Have you ever had your internet cut just as you’re almost to the best part of your favorite Netflix show? You sit there and watch that spinning circle instead of finding out who won that cooking competition. All you can do is wait around for it to come back. Is it your internet provider, modem, router, or maybe it will just come back on its own? It kind of stinks.
Technology can be tremendously aggravating when it doesn’t work properly. The same is definitely true of your hearing aids. When they’re functioning correctly, hearing aids can help you remain connected with the ones you love and better hear co-workers when they talk to you.
But your symptoms of hearing loss can suddenly become extremely frustrating when your hearing aids quit working. You’ve been disappointed by the technology you depend on. Why would your hearing aids just stop functioning? So what should you do? Here are the three prevalent ways your hearing aids can malfunction and how to diagnose and identify them.
Three common issues with hearing aids (and some possible solutions)
Even though hearing aids are sophisticated technology, people may encounter three common problems with them. Let’s have a look at possible causes of these problems and potential fixes.
Feedback and whistling
So, perhaps you’re trying to have a conversation with your family or watch your favorite show and you begin to notice a horrific whistling sound. Or maybe you detect a bit of feedback. You start to think, “this is weird, what’s up with this whistling”?
Here are three possible problems that could be causing this whistling and feedback:
- Your hearing aids might not be sitting in your ears properly. Try taking them out and putting them back in. You can also try reducing the volume (if this works, you might find some short-term relief, but it also likely means that the fit isn’t quite right and you should consult us about it).
- The tubing that attaches the hearing aid with the earmold, on behind-the-ear models, can occasionally become compromised. Have a close look to identify whether the tube may have detached or might be compromised somehow.
- The functionality of your hearing aid can be impacted by earwax buildup in your ear canal. You’ll notice this comes up pretty regularly. Whistling and feedback are frequently one outcome of this kind of earwax buildup. You can try to clear some of the earwax out (never use a cotton swab) and if that doesn’t work out, you can get some assistance from us.
If these issues are not easily resolved, it’s worth speaking with us about correcting the fit or sending your device in for maintenance (depending on what we think the root cause of that whistling or feedback might be).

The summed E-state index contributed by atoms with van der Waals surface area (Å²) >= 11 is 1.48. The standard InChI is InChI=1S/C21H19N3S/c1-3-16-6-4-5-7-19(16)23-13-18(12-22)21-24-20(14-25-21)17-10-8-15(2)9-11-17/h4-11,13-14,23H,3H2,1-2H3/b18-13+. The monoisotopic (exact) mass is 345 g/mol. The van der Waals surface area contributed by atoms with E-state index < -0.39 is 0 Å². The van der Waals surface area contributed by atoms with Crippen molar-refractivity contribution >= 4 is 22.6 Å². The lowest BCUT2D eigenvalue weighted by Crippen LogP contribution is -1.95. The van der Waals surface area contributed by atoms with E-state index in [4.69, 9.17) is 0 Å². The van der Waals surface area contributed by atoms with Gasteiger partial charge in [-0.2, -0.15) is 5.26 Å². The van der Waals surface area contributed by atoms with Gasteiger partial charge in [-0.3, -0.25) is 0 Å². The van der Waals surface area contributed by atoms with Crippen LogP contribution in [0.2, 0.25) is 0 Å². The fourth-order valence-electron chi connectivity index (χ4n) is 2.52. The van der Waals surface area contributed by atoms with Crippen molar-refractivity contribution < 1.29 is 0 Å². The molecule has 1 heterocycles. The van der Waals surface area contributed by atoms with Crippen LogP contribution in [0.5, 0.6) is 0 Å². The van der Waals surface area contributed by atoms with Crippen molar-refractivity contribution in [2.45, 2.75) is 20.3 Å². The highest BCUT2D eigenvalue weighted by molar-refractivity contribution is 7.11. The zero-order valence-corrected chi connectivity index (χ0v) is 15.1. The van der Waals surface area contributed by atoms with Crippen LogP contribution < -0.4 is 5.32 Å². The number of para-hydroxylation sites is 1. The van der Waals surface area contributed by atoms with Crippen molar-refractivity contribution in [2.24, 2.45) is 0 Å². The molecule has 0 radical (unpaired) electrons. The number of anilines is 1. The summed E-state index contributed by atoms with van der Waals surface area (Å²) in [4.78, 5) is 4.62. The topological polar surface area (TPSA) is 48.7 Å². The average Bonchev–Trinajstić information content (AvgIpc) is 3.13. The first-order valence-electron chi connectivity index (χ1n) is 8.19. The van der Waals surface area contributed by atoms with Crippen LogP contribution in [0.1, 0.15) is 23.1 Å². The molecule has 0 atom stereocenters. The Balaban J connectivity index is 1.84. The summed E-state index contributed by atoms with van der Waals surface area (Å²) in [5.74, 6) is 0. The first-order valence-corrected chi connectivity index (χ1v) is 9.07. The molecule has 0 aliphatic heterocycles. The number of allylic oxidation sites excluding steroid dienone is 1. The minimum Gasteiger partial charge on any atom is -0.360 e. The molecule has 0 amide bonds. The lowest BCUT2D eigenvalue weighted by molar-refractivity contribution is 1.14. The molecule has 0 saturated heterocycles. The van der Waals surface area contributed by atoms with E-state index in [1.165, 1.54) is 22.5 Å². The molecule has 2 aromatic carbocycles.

No sound coming from your hearing aids
The main objective of hearing aids is to generate sound. That’s what they’re made to do! Something has undoubtedly gone wrong if you can’t hear any sound coming from your hearing aid. So what could be the cause when hearing aids work but no sound comes through? Here are some things to watch for:
- Earwax buildup: Here we go again with the earwax! Take a close look to see if you discover any earwax on the speakers or microphone. Keep your device really clean.
- Power: Look, we’ve all forgotten to turn the hearing aids on before. Make sure that isn’t the problem. Then you can eliminate that as potential issues.
- Batteries: If you have rechargeable batteries, make certain that they are fully charged. And even rechargeable batteries should be swapped out on occasion.
- Your settings: Cycle through the custom settings if your device includes them. It’s possible your hearing devices are on the wrong custom setting (so perhaps your hearing aids think you’re in a concert hall instead of at the kitchen table). This incorrect setting could throw off the sound you’re hearing.
We’re here for you if these measures don’t clear your issues up. Whether repair, maintenance, or replacement is your next step, we will be able to help you figure that out.
Your ears hurt while you’re wearing your hearing aids
What if your hearing aids work perfectly, but whenever you put them in your ears, your ears start hurting? And you’re most likely thinking: why do my ears ache when I use my hearing aids? You’re not as likely to use your hearing aids on a daily basis if they hurt your ears. So, what could be causing it?
- Fit: The fit of the device is the most obvious issue. After all, the majority of hearing aids work best when the fit is nice and snug. So when your hearing aids aren’t fitting quite right, there can be some discomfort. Many hearing aids can be tailored to your specific ears. The better the fit, the fewer problems you’ll have with discomfort over the long haul. If you come in for a consultation, we can help you get the best fit for your device.
- Time: Usually, it just takes some time to get accustomed to your hearing aids. Each individual will have a different adjustment period. It’s worth talking about when you buy your hearing aids so you have a reasonable idea of how long it may take you to get comfortable with your devices. If uncomfortable ears continue, speak with us about that too!
Take your new hearing aid out for a test ride
Before you decide on a pair of hearing aids, it’s a smart idea to test them for a while. In most instances we’ll let you test out a pair of devices before you determine that’s the set for you.
Choosing the correct hearing aids, adjusting them to fit your requirements, and helping with any ongoing problems you might have, are all things we will assist with. We will be your resource for any assistance you need.
And that’s a lot more than you will get with an over-the-counter hearing aid!